Because of the success of our discussion this month, we resume the Roundtable program in January (as we don’t meet in December) with a follow-up to this month’s topic. We will cover the areas we didn’t get to discuss at this session: task, project, and team management productivity tools. As a productivity enthusiast, these topics speak particularly to me personally, professionally and intellectually. More importantly for you, these productivity tools help you make more money, have more time for your family and friends, increase your quality of work and life, and decrease distress (the negative kind of stress) overall in your daily life. There are countless other granular benefits, but I’m sure you can think of those yourself. In the next month, I offer you this wisdom from the group—make time to take time to consider the productivity tools you use already and how well you use them. You don’t need more tools to become more productive most often. It is usually a matter of making better use of the tools you already possess, digitally and physically.

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Positive Productivity

Productivity: Wrapping up the First Stage of a...
Productivity: Wrapping up the First Stage of a Special Project (Photo credit: orcmid)

A few weeks ago, we had a great group at an SBDC HR seminar. The attendees had lots of good questions. But they also got to start thinking about some questions that underlie many aspects of positive productivity in organizations.

Here are some issues we discussed for you to think about too. What would your answer be to these questions?

What is your vision for the future?
This question is about where your organization is now and where it is going. What specific vision defines your future goals and plans? How does that vision live in regular activities? ‘Hope is not a strategy’ is not just a cliche.

What is your value proposition?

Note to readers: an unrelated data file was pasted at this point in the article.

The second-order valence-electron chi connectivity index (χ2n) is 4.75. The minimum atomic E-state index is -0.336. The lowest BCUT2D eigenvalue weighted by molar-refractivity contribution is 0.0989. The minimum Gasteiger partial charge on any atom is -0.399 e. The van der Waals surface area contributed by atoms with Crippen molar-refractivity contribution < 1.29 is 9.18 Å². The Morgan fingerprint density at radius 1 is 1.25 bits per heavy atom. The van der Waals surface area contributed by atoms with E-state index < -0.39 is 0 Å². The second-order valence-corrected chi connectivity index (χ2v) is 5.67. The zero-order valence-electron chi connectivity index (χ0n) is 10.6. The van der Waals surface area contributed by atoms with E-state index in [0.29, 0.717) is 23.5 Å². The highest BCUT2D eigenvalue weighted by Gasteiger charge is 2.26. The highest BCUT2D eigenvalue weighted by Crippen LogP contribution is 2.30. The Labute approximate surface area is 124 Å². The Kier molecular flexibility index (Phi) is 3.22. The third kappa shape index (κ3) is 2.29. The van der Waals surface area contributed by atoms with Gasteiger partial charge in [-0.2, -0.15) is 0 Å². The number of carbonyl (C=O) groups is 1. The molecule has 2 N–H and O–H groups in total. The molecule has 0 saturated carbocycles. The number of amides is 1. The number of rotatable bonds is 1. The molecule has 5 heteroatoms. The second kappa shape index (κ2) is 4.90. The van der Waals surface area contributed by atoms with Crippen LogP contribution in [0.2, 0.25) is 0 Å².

This one speaks to your continuing success. What do you offer that your customers or clients cannot easily find elsewhere? How do your employees influence your value proposition? How do you demonstrate your value to customers and employees?

How are the two above manifest in your policies and practices?
This is where so many organizations begin to really get into difficulty. Do you talk teamwork but recognize and pay for individual performance mainly? Do you talk about top quality or creativity and high performance but regularly avoid conflict? Do you say you value your employees but provide limited benefits?

How are your vision and value proposition communicated to employees?
Are they included regularly in meetings, newsletters, and performance discussions? Do you tell people a bit about them in your employee guide or orientation and hope they ‘get’ it? Do your actions and policies support what you say?

Clear understanding of an organization’s vision and goals and the role they play in daily activities strengthens employees ability to do their work effectively. They help employees serve your clients or customers better. And that knowledge supports on-going performance that directly relates to your organization’s value.

Take a bit of time off this week from fighting fires and really think about these issues. Then do something! Smart tip – talk with other executives/managers and see if their responses match yours. Get some clarity and then communicate. And move forward to higher productivity.